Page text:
Keystone Fly Rod Co.

My local fly shop, International Angler, has interesting guests come in occasionally on weekends to give short, informal presentations on all things fly fishing. This previous Sunday Don Ward of the Keystone Fly Rod Company stopped in to take up the daunting task of explaining the split cane bamboo rod making process in just under 2 hours. Don did an excellent job explaining the steps…from splitting culms, to node staggering, flaming, planing, binding, heat treating, etc.

Start from the start...Don splitting a culm of bamboo.

Start from the start…Don splitting a culm of bamboo.

One of the nice things about the demonstration was that Don brought a lot of the tooling required to make a rod. Everything from his Garrison-style binder to the almighty planing forms. I would describe Don’s approach to making as unpretentious and practical. He seems to take great pride in building high quality, beautiful fishing rods. Be sure to check out Keystone Fly Rod Co. online.
Binding ain't easy...unless you have a Garrison-style binder.

Binding ain’t easy…unless you have a Garrison-style binder.

I hope everyone has a great holiday and new year. Thanks for checking in.


5 thoughts on “Keystone Fly Rod Co.

  1. That’s awesome! I wish we had something like that around here. I just ordered some books on building cane rods to keep me busy through the holidays. Would love to try my hands at this craft.

  2. Hi Jacob. I’ve read “Handcrafting Bamboo Fly Rods” by Wayne Cattanach and “Fundamentals of Building a Bamboo Fly-rod” by Maurer and Elser. I highly recommend them both. You’re in NY right? I’d be willing to bet that there are makers around that you could talk to. There is usually a Catskill Bamboo Rod Makers gathereing every year but I think it’s in the Fall. You should look into it.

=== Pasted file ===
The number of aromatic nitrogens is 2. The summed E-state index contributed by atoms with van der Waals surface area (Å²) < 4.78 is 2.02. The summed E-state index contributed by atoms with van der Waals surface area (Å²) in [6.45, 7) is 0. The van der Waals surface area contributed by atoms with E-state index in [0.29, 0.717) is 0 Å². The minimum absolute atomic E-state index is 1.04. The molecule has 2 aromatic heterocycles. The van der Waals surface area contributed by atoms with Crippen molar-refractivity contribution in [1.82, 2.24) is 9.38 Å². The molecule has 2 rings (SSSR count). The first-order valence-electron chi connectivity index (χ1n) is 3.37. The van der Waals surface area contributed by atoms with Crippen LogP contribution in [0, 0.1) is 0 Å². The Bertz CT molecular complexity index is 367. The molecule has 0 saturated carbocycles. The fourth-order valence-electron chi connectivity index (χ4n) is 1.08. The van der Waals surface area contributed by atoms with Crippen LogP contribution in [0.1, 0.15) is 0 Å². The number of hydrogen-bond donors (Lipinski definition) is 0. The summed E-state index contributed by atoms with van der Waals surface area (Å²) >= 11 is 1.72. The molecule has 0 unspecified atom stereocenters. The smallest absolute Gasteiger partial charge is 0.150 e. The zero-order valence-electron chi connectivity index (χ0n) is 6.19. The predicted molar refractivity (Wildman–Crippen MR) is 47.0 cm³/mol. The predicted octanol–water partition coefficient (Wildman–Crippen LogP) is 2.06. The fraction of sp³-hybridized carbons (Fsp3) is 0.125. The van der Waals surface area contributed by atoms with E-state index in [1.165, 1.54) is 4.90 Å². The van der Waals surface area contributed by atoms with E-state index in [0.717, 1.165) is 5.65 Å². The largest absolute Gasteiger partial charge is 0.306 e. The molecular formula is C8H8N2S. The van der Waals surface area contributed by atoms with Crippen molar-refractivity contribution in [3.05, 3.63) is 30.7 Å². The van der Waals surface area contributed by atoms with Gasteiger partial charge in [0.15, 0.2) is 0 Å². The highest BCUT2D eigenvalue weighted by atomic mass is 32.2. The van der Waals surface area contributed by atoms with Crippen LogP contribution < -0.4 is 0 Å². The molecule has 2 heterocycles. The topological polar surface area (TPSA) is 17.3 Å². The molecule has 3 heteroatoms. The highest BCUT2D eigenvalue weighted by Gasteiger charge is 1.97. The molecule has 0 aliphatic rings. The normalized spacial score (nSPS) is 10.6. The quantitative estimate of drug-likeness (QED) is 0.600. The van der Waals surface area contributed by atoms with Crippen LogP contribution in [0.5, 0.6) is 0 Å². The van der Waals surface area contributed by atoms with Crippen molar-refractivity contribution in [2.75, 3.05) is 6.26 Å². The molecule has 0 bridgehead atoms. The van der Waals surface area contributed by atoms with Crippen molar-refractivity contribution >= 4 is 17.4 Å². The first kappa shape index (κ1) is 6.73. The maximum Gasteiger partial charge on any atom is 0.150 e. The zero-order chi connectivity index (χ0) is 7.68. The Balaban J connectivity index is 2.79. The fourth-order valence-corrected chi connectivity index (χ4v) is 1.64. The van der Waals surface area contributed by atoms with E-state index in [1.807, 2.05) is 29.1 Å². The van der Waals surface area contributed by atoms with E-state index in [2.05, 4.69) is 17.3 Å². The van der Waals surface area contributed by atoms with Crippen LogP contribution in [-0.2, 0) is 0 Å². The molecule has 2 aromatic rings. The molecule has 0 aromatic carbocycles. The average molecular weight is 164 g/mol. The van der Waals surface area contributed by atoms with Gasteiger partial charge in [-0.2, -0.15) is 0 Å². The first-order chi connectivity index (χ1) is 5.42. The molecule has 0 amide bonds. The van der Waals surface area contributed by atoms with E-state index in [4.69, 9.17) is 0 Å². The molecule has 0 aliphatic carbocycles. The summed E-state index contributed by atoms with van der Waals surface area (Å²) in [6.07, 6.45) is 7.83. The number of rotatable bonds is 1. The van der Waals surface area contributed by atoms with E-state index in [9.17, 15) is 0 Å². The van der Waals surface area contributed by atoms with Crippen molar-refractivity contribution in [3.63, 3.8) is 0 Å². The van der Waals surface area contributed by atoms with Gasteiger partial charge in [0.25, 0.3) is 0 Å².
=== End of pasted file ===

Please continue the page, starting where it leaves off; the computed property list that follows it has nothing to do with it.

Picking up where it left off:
• Hi Bill, the pictures look great. I have 2 questions for you…what kind of forms are you using…and did you bind those strips using a Medalist? Great looking rods.

      • I use forms from Larry Swearingin, for standard forms they’re pretty sweet cause you can open them up to make some fairly dramatic swells. Yes sir a good old medalist serves as my binder I’ve since mounted on, and this is classy high end mind you, an old dresser drawer and added a pvc pipe cut in half to act as my support arms. Believe it or not two rods have come out of it since the arms with absolutely no twisting and any bends were put in by my careless hands. There is alot of high priced stuff out there you don’t need to make fine cane rods. Take my oven for example, everyone swears by 6 inch heating duct but yet they complain about keeping even temperatures so I went with 8″ duct work and my oven will hold at any temp I want it to, although I’ve only got it up to 350 and use it at 175 for an hour and a half while I’m kicking off the glue and heat treating at the same time. I don’t use a beveler either, I tried the rough forms and didn’t like them so I rough and I mean its a rough 60 degree angle with a bench top belt sander then its all done by hand. That said I can get a blank ready to dip in three days and that’s taking my time. In the future I will add a beveler but to start out its not necessary. The most exspensive aspect of this is the shipping prices for a bundle of culms, that was murder! So far I’ve made a 4’4″ Bantybased off a Payne taper, a Payne 79 6wt, a Letort 40 8′ 4wt and a Clark’s Creek 7’6″ 5wt but that I built with my teacher and friend, with a little more automation involved. You though tying flies was addicting once you start planning cane forget it its all you’ll want to do!

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